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Whinging Aussies? It’s Time to Toughen Up!

Editors Note: This is a guest post written by Edward Mallett, Managing Director of Employsure. His opinions are his own.

As an Englishman living in Australia, I am used to being called a whinging Pom.

I won’t pretend that I am not prone to the occasional moan, like a lot of my countrymen, but some information has led me to question whether we are being unfairly stereotyped and, in fact, it is more a case of “whingeing Aussies”.

A recent survey shows that the average Australian takes over 9 days sick leave a year. The figure rises even higher depending on the type of workplace and where it is. Civil servants take over 10 days per year on average and unionised workforces take more than 20% more sick leave than in non-unionised workplaces.

By state, Queensland trumps the lot, with an average employee taking as many as 11 days of sick leave a year. These figures are remarkable really. Taking into account statutory leave entitlements, it means that an average Australian worker has a sick day every month.

But Aussies are made of tough stuff, I hear you say, perhaps they just get sick a lot. Unfortunately, the figures don’t support this. Toyota Australia reports that as many as 30% of staff take the day off on a Friday where it follows a Thursday public holiday, as with the day after Australia Day earlier this year. The spike in sick leave the day before Melbourne Cup day tells the same story.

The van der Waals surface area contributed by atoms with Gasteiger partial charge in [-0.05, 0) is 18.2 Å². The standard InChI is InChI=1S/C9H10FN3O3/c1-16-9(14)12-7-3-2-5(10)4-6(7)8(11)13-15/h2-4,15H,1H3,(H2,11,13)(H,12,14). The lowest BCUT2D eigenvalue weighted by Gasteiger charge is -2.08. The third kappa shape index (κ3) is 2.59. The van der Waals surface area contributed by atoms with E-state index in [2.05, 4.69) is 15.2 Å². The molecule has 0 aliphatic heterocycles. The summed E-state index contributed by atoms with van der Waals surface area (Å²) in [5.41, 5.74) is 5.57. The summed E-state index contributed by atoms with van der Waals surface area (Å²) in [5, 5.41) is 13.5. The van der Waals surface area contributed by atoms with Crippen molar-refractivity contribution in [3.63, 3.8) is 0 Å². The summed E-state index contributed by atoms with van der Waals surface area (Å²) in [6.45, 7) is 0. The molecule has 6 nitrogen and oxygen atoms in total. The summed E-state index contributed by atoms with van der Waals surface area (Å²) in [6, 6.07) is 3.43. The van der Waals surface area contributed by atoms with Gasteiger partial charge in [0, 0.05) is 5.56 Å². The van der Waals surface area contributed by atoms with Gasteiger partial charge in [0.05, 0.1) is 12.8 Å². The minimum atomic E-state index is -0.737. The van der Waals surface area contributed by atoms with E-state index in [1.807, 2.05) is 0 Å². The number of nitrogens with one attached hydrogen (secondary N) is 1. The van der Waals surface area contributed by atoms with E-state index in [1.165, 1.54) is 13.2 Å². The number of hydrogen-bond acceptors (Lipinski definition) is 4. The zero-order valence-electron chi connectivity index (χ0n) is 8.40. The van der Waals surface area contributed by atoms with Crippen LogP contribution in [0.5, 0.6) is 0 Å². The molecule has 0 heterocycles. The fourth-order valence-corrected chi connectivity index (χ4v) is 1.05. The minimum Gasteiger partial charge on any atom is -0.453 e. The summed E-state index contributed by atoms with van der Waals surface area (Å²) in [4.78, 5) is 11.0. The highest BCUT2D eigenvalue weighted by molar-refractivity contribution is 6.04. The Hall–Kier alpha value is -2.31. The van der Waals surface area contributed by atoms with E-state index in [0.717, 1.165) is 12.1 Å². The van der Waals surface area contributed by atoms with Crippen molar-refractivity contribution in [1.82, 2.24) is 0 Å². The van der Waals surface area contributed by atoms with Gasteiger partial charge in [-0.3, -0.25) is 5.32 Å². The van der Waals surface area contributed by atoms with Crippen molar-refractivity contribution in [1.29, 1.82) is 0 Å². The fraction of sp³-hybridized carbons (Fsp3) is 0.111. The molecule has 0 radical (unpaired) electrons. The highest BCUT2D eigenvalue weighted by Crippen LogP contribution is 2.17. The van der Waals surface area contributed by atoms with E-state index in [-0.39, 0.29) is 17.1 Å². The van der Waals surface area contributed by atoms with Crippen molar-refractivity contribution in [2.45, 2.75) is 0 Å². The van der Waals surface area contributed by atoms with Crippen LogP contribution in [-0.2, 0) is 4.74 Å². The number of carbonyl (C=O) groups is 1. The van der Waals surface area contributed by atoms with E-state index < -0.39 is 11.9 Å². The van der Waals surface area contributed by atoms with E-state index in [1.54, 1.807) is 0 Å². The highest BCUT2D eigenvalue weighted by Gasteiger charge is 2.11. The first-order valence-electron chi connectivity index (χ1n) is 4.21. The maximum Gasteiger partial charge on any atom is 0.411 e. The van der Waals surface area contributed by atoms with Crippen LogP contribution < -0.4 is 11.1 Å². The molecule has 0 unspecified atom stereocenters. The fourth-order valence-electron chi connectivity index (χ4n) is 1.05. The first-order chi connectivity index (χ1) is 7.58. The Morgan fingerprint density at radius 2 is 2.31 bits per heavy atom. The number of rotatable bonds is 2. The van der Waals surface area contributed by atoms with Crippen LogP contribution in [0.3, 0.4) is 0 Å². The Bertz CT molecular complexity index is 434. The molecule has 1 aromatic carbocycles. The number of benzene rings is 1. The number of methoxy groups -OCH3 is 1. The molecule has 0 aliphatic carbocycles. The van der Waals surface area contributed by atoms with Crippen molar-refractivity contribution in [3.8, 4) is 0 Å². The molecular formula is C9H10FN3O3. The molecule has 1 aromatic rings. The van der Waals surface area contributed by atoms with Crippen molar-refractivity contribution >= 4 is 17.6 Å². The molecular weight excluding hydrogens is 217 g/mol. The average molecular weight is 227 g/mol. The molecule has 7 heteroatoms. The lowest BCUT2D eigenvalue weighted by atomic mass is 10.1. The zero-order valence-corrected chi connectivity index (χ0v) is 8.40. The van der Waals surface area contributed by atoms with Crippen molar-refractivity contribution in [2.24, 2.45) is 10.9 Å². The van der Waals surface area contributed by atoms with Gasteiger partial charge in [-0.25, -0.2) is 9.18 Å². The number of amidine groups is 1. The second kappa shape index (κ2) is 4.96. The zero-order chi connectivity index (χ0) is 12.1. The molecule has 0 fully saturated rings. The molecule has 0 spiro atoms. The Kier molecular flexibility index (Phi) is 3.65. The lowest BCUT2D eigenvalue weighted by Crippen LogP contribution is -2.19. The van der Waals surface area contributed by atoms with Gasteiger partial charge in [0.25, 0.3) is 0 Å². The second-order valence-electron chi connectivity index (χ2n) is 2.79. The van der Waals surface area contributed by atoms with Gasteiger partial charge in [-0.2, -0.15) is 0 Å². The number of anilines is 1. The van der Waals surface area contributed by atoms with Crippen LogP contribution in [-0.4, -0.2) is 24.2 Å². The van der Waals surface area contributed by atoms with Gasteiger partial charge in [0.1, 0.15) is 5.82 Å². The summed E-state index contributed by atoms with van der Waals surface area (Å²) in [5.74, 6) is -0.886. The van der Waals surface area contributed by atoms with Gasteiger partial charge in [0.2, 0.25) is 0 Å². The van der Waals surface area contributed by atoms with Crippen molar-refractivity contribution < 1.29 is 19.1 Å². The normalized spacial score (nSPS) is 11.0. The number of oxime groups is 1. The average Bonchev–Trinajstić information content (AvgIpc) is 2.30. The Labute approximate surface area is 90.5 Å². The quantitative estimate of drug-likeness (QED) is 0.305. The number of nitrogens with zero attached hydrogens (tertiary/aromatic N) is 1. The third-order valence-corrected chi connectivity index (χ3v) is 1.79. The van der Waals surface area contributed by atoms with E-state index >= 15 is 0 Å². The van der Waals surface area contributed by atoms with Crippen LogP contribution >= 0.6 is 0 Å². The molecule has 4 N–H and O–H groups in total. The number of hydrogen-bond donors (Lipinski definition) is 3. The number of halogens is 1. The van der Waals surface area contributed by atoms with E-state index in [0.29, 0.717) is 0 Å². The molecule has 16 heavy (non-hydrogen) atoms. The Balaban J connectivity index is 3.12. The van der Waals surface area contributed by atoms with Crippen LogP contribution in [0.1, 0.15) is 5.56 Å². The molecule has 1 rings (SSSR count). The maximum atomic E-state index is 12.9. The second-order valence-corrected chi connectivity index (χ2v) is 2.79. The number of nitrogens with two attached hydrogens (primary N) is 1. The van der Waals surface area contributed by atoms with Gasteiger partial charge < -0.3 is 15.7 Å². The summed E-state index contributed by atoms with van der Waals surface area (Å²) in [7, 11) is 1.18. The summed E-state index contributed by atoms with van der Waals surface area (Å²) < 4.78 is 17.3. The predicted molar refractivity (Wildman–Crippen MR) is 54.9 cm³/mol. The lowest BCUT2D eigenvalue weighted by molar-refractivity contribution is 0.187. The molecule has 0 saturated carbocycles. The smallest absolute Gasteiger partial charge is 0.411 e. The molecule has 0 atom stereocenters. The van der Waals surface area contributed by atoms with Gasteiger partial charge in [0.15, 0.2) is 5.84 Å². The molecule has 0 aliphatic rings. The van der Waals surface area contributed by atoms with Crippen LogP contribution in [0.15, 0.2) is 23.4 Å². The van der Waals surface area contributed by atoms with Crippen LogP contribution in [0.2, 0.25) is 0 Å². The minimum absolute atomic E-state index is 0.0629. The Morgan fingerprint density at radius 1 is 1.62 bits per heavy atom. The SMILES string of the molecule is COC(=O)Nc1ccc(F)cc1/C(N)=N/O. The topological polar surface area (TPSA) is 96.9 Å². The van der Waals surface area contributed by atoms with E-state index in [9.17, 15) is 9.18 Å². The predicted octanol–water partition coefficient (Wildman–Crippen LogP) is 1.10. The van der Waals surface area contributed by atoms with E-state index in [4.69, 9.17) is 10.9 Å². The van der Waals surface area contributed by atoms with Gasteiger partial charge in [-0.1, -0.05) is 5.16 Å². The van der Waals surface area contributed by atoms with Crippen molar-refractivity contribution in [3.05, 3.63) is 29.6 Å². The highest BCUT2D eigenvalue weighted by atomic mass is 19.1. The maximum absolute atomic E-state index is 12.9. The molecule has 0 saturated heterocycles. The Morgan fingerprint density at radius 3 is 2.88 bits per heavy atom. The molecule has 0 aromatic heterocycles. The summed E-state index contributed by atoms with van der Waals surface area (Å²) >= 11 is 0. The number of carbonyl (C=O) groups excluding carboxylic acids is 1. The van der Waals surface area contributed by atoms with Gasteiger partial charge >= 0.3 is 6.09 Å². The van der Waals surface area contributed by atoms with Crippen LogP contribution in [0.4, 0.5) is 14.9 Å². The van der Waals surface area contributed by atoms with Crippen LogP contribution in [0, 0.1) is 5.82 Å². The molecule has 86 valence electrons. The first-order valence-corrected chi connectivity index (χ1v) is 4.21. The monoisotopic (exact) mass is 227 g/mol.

Australians are, you might be surprised to hear, prone to pulling sickies. The chorus defending Australian workers tries to point out that non-genuine sick days are in fact limited, though they struggle to explain the mysterious bug that hits Australians at certain times of year or why you get sicker if you are a member of a union or a civil servant.

The other defence is that management is to blame for high levels of sick leave, rather than the workers. The theory being that happy workers do not take sickies. But, that would mean that the average Australian workplace is an unhappy one, which seems like a broad brush to apply.

The problem is further highlighted when you look overseas. In the UK last year, the average number of days off through illness was under 4.5, less than half that of Australia. Given that there is no real difference in the standard of health between the UK and Australia, the only logical explanation seems to be cultural. Aussies are more inclined to pull a sickie than the Poms.

Before labelling the Australian working population as a bunch of whingers who need to “toughen up”, it is worth looking to see whether there is any other background reason for the level of absenteeism. Curiously, the amount of sick leave taken fits almost precisely with the amount of paid leave that the legislation provides.

Under the Fair Work Act 2009, 10 days paid personal leave is permitted, against the 9.4 days taken. Coincidence? Unlikely. UK legislation is far less generous, which may well explain why people are less inclined to take time off.

So, it seems the government is to blame. The working Aussie is not a whinger, just sensible enough to take up what the government gives them.

Edward Mallett is a specialist employment law barrister, and Managing Director of Employsure. Employsure is a total risk management solution for employers, protecting them against workplace relations issues such as unfair dismissal, discrimination, breach of contract and harassment in the workplace – all for a fixed annual fee. Follow them on twitter.

Edward Mallett

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